Depending on the nature of the ataxia, whether acquired or genetic, a variety of symptoms may be observed. However, the vast majority of patients present cerebellar symptoms, i.e. linked to dysfunction of the cerebellum.
Open / close summary

Symptoms linked to coordination or cerebellar disorders can be of different kinds. There are :

  • Ataxia: unsteady, staggering walking, with legs or even bars spread to maintain balance.
  • Dysmetria: Loss of control over range of movement, slower, jerky movements, inability to perform fine movements such as writing.
  • Dysarthria: Inability to articulate words correctly, slurred speech with loss of control over the amplitude of the voice and lip movements.
  • Nystagmus: rapid, involuntary oscillations of the eyes. The eyes move in all directions and then slowly return to their initial position.

Acquired ataxias

The symptoms of acquired ataxia are highly heterogeneous and depend on the location and type of brain lesion that causes them, such as a tumour, cyst, haematoma or inflammation.

Patients may suffer from neurological disorders such as tremors or dementia, as well as cardiac, skeletal or endocrine disorders.

Acquired ataxia is diagnosed by clinical examination, medical imaging, oculomotor tests and electroencephalograms.

Treatment for acquired ataxia focuses on the cause of the symptoms. These include stopping the consumption of alcohol or reducing the dose of medication in cases of toxic ataxia, surgery on the cyst or tumour, or treatment of the inflammation.

Cerebellar ataxias of genetic origin

Autosomal dominant ataxias

People suffering from these ataxias present the cerebellar symptoms listed above, which indicate damage to the cerebellum.

There are 4 clinical pictures:

Type 1: cerebellar symptoms are accompanied by ocular damage, with a reduction in eye movement which may even lead to paralysis. Muscle stiffness (dystonia) or muscle wasting (alyotrophy) may be observed, as well as sensory disturbances that prevent the patient from being aware of their body position. In some very severe cases, an intellectual deficit may develop.

Type 2: cerebellar symptoms are associated with degeneration of the retinal cells, leading to loss of vision.

Type 3: the patient presents only cerebellar disorders.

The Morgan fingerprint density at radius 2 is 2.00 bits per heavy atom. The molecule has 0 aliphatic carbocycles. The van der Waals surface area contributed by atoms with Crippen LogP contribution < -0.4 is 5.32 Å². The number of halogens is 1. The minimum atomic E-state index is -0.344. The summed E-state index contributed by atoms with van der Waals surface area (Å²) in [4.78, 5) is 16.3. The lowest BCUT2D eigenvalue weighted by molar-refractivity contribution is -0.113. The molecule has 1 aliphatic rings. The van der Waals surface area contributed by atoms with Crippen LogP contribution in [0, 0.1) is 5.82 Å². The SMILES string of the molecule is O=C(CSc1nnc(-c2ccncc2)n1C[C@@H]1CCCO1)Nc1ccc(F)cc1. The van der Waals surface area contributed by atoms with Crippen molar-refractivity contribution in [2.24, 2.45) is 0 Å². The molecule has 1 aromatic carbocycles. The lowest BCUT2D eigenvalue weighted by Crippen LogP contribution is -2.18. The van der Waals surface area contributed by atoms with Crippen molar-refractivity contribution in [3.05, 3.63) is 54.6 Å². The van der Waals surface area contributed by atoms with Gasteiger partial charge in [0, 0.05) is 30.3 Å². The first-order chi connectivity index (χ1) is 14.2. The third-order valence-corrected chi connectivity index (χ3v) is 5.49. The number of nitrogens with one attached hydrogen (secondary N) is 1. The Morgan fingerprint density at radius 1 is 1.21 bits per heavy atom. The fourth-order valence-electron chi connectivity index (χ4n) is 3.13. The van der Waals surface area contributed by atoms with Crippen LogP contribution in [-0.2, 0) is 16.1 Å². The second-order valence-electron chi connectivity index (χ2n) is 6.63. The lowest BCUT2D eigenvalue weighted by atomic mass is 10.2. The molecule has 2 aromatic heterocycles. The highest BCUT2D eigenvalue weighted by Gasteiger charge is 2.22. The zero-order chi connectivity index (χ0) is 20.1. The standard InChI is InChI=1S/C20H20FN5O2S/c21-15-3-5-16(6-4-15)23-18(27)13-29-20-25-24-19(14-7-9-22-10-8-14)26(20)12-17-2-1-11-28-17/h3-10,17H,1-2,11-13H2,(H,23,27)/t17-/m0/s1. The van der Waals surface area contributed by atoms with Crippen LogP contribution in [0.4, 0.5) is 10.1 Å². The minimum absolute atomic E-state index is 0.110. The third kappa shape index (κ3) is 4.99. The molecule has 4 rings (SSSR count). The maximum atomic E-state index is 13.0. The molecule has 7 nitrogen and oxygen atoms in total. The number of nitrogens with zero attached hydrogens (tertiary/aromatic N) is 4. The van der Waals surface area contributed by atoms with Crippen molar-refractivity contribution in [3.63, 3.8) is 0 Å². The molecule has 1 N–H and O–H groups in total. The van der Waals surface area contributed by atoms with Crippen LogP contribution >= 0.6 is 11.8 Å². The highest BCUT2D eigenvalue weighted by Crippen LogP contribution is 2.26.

Type 4: a combination of cerebellar symptoms and epilepsy.

Diagnosis of these ataxias combines a clinical examination, brain imaging and a family study to look for the genetic mutation.

To date, there is no cure for dominantly inherited ataxias, but treating the symptoms with physiotherapy, occupational therapy, speech therapy and psychomotor re-education can reduce the disability.

Autosomal recessive ataxias

  • Friedreich’s ataxia

Friedreich’s ataxia generally begins with cerebellar damage, such as walking problems and instability, followed by problems with coordination of the upper limbs. As the disease progresses, problems with speech (dysarthria), swallowing, vision and hearing may appear.

Patients frequently develop bone deformities of the spine or arch of the foot. In infantile cases, cardiac damage may appear 4 to 5 years after the onset of the disease, and diabetes is observed in 10 to 20% of cases.

The diagnosis is made on the basis of age criteria (the disease generally begins between 7 and 14 years of age), clinical symptoms and, very often, abnormalities on the electromyogram (recording of the electrical signals of the muscles) and cardiac ultrasound. Identification of a genetic mutation confirms the diagnosis.

Treatment for this ataxia is currently being evaluated, in particular to reduce cardiac damage. As with other ataxias, physiotherapy, occupational therapy, speech therapy and psychomotor rehabilitation enable patients to maintain their quality of life for longer.

  • Ataxia telangiectasia

The symptoms of ataxia telangiectasia, which appear around the age of 2, are numerous and may involve the nervous system, the skin or the immune system.

In addition to the cerebellar symptoms described above, there is dilation of peripheral vessels, sometimes signs of premature ageing (white hair, thinner skin) and greater susceptibility to infections due to dysfunction of the immune system.

In addition to the clinical examination, which is made difficult by the age of the children affected, the diagnosis is based on biological criteria such as the level of certain proteins or antibodies and identification of the genetic mutation.